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By Thomas E. Patterson
Alfred A. Knopf, 1993, 301 pages

We all know that presidential campaign journalism has degenerated over the last decade or two, but in this perceptive analysis Thomas Patterson presents hard evidence detailing just how bad it's become: how press coverage has become overly fixated on "the game" — the political jockeying and strategizing of the presidential candidates — at the expense of issue-based substantive reporting. Using sophisticated content analysis, he shows how "good news" stories have declined while "bad news" reporting has become the norm; how the gap has widened between what reporters and the public consider salient issues; how descriptive news has become all but replaced by interpretive reporting; and how the media routinely distorts issues by focusing on controversy and conflict. At least in part because of this unrelenting approach, he says, voters have become increasingly disillusioned and campaigns have become a ritual to be endured for all concerned.

While presidential campaigns have become increasingly organized around the news media in the last two decades, Patterson maintains that the problem lies beyond the press. It is built into the electoral system itself, he says, which asks the media to fill a role it cannot reasonably play. He contends "that attempts to convince the press to behave differently can have only a marginal influence on the quality of the campaign." The values of journalism are fundamentally at odds with those of politics, he says, and the news media is therefore acting quite predictably. The electoral process itself is "out of order." Even if journalists had no interest in the presidential campaign, the responsibility would fall to them by default since the election system is built on entrepreneurial candidacies, floating voters, freewheeling interest groups, and weak political parties. In short, "it is an unworkable arrangement: the press is not equipped to give order and direction to a presidential campaign. And when we expect it to do so, we set ourselves up for yet another turbulent election."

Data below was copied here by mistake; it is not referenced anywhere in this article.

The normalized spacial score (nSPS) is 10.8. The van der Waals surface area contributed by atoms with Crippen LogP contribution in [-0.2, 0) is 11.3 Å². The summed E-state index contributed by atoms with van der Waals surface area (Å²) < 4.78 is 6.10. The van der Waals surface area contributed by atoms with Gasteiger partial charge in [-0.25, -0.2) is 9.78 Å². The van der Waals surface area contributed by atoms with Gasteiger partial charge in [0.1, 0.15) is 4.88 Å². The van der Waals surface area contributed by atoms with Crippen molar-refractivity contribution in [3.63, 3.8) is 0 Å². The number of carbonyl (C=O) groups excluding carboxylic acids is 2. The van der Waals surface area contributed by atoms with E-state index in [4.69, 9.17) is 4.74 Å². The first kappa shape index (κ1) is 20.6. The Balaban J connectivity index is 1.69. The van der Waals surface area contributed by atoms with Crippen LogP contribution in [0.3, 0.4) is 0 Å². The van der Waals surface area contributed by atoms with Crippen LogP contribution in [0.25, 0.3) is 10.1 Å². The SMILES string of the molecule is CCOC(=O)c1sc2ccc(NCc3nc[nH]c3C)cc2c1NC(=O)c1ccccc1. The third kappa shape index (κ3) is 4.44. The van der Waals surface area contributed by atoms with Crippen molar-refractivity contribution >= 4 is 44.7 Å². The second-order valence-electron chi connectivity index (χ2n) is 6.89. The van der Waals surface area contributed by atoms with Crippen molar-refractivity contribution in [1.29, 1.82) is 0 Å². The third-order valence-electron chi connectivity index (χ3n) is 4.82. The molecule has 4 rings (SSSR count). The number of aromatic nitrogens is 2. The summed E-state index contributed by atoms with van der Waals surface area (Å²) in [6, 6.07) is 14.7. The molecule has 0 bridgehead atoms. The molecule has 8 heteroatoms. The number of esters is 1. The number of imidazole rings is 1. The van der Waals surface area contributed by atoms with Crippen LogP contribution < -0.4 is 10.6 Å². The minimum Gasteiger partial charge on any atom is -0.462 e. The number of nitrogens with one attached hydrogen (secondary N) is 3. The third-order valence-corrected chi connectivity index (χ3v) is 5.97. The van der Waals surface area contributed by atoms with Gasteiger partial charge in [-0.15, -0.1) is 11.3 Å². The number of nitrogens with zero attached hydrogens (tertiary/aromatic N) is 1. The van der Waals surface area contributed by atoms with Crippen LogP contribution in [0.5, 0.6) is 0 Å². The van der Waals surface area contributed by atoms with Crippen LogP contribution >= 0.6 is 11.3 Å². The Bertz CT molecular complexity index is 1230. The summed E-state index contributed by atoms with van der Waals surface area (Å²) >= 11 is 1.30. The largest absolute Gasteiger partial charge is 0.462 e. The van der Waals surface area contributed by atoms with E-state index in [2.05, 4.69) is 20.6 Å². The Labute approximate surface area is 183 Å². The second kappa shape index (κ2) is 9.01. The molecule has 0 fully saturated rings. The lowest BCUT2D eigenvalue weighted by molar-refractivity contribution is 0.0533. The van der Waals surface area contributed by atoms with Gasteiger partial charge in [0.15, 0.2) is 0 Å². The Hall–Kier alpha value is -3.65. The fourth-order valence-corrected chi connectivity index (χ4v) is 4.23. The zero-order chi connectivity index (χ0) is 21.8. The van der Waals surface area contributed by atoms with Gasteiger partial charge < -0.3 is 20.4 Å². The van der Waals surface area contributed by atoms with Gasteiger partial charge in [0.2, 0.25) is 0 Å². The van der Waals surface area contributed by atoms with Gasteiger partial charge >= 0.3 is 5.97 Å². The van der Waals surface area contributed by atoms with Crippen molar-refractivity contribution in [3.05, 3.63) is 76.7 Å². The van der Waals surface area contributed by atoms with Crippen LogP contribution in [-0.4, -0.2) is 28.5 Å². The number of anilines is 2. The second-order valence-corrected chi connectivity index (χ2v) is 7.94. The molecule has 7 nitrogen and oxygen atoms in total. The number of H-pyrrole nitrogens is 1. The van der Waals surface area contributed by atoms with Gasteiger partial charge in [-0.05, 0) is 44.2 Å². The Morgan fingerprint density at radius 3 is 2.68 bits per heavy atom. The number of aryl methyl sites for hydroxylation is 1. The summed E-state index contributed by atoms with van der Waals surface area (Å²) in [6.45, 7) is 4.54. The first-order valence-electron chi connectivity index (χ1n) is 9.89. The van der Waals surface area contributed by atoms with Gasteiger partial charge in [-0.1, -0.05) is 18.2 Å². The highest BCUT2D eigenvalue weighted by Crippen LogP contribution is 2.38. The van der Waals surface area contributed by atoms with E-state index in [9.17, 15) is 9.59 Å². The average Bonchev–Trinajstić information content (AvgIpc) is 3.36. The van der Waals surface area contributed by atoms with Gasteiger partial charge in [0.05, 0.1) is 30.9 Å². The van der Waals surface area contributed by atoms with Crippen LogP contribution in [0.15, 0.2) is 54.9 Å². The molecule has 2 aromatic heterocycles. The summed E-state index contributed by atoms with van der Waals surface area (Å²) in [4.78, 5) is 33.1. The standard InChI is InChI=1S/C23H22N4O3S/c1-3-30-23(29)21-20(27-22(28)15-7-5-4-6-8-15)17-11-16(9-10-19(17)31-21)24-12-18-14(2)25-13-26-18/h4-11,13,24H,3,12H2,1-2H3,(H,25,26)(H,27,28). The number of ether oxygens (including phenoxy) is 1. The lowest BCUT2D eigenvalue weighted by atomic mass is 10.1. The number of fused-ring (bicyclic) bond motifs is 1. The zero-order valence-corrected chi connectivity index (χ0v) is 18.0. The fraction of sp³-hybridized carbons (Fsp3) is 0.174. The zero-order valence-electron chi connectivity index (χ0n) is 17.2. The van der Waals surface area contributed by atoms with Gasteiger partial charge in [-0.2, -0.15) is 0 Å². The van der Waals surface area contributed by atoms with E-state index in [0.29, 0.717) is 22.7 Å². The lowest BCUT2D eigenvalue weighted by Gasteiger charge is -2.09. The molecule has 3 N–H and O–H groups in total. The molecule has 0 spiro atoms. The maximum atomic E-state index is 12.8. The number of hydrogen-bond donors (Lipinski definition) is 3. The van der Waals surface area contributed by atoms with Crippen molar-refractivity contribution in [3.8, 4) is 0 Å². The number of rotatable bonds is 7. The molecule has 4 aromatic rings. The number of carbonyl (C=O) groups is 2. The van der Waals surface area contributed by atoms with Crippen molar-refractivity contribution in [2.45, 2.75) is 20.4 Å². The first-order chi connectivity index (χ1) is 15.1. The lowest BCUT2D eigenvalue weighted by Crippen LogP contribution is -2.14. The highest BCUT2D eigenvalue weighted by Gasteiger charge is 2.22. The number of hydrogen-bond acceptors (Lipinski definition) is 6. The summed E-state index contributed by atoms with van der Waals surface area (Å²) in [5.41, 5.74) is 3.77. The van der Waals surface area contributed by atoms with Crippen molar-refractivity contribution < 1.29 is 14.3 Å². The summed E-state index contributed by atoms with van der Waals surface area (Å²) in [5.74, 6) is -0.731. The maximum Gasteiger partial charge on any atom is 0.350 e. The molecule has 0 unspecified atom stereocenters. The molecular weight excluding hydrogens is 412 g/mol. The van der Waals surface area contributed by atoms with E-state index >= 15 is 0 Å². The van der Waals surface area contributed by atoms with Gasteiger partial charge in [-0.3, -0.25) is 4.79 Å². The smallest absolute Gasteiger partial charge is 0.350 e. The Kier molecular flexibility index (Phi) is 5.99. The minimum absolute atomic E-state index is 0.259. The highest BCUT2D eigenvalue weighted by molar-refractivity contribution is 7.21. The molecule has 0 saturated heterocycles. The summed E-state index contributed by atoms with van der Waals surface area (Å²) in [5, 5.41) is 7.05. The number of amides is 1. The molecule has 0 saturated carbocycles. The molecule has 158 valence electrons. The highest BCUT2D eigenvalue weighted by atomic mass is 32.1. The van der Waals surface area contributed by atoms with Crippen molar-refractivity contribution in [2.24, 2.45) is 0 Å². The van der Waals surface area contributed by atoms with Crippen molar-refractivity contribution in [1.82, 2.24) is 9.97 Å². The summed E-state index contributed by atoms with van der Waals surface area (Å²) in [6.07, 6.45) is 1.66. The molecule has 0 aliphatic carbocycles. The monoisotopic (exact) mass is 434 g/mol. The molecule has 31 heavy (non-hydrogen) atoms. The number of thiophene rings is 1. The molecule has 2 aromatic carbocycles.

In the final chapter, Patterson proposes that the system could be improved by shortening the nominating period by starting it in June and limiting it to six to eight weeks. A narrowing of the campaign would relieve journalistic pressures to fill out seemingly endless months of campaign coverage by organizing a presidential election "for the press, not by the press."